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Five wellness travel trends in 2019

Wellness-TravelCelebrating its first-year anniversary, and following the release of its first survey on Wellness Vacations, the Wellness Tourism Association (WTA) polled its members to find out the top wellness travel trends for 2019. 

With the burgeoning popularity of wellness travel on a global basis – the Global Wellness Institute predicts the wellness tourism sector will reach close to $1 trillion U.S. on a global level by the year 2020 – the WTA predicts growth for the following five trends:

1. Going solo

The going solo trend that many of our members are witnessing supports the results of the WTA’s recent Wellness Vacation survey in which close to 25% of respondents reported a preference for solo travel. At Fairmont Chateau Lake Louise in Banff National Park, Alberta, Davina Bernard, Director of Wellness, tells us that 50% of their wellness package guests are women traveling solo, a figure that increases to 75% for three- and four-night retreats.

At Canyon Ranch resorts in Lenox, Massachusetts and Tucson, Arizona, President and COO Thomas Klein says, “half of our guests are solo travelers, and many of them are seeking an immersive, self-reflective experience.”

While the integrative wellness brand historically skews higher with female guests, in general, Klein points out an increase in solo male travelers desiring to regain a sense of purpose and focus on self-care.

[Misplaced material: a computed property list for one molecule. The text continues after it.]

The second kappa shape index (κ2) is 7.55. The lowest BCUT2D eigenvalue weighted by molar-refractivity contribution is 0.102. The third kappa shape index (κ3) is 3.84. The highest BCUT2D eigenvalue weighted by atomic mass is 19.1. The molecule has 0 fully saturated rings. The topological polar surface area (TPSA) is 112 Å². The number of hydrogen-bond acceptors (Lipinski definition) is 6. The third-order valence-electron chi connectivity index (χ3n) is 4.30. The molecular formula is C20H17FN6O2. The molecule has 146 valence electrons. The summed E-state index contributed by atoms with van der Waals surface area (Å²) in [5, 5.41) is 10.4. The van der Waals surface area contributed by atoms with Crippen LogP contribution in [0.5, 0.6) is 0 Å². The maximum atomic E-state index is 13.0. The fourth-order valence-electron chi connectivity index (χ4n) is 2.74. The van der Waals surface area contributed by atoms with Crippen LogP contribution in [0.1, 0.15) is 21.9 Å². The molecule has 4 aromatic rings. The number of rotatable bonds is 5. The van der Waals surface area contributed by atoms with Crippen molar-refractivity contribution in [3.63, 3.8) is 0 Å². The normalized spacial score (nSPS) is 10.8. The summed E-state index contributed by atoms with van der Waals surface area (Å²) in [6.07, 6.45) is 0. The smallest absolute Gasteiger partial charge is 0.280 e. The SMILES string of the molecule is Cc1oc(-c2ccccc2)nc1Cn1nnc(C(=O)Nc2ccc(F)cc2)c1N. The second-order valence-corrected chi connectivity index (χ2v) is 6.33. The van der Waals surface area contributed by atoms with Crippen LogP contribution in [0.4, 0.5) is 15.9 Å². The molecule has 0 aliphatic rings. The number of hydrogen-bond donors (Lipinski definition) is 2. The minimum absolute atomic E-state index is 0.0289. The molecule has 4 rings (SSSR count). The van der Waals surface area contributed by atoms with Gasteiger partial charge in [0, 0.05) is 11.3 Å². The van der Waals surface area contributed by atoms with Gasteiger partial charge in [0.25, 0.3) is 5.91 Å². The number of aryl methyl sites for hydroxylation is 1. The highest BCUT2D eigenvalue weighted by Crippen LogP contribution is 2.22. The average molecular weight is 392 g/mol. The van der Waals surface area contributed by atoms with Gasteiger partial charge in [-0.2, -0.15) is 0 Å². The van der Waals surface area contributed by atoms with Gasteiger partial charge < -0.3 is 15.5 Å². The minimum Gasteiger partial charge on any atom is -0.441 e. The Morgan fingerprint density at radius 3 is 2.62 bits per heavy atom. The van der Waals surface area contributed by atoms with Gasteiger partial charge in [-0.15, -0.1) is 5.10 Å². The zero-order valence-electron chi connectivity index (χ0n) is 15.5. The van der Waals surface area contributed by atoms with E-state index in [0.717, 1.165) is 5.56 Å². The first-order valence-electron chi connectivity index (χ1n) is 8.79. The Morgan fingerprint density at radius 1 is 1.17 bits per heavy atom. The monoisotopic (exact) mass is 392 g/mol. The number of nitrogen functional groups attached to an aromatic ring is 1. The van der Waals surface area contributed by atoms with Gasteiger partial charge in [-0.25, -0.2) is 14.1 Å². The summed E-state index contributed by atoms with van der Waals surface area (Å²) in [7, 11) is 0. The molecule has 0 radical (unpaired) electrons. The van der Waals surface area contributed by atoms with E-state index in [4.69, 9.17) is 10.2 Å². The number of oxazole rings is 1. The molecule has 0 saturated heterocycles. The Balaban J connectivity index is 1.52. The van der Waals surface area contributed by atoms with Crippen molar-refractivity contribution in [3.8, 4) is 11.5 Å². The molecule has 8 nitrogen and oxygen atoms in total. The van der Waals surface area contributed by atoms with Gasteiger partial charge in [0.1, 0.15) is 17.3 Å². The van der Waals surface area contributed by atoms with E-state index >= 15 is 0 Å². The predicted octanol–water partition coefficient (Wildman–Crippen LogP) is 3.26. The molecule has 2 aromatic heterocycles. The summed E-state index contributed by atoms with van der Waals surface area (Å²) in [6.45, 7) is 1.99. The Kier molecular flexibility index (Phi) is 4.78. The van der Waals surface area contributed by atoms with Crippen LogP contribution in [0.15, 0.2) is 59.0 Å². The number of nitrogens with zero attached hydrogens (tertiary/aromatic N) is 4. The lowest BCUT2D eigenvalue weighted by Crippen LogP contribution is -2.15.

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Tammy Petersen of Chicago-based Retreats Unlimited says, “Our retreats are mostly luxury, so while we thought that people would travel together to save money, we are seeing so many solo travelers – especially women.”

Petersen elaborated that when her team asked clients why they came alone, the prevailing response was that they were taking control of their health and wanted their journeys to be private and personal.

“Even when they ask friends to join them,” says Petersen, “they never share rooms.”

2. Rise in newcomers

“In 2018, approximately 50% of our guests were new to Pritikin,” says Jennifer Weinberg, Director of Marketing Communications at the Miami wellness retreat. She says that with the ease of spreading the word via social media, coupled with a rising interest in health and wellness travel, “we believe that this trend is here to stay.”

At Canyon Ranch resorts, “new guests make up nearly 50% of our business,” says Klein. “We’ve observed this growing trend over the last few years, and it appears to be continuing strong.”

Bernard reports that “95% of the people who attend all-inclusive retreats at Fairmont Chateau Lake Louise have never attended a wellness retreat before.”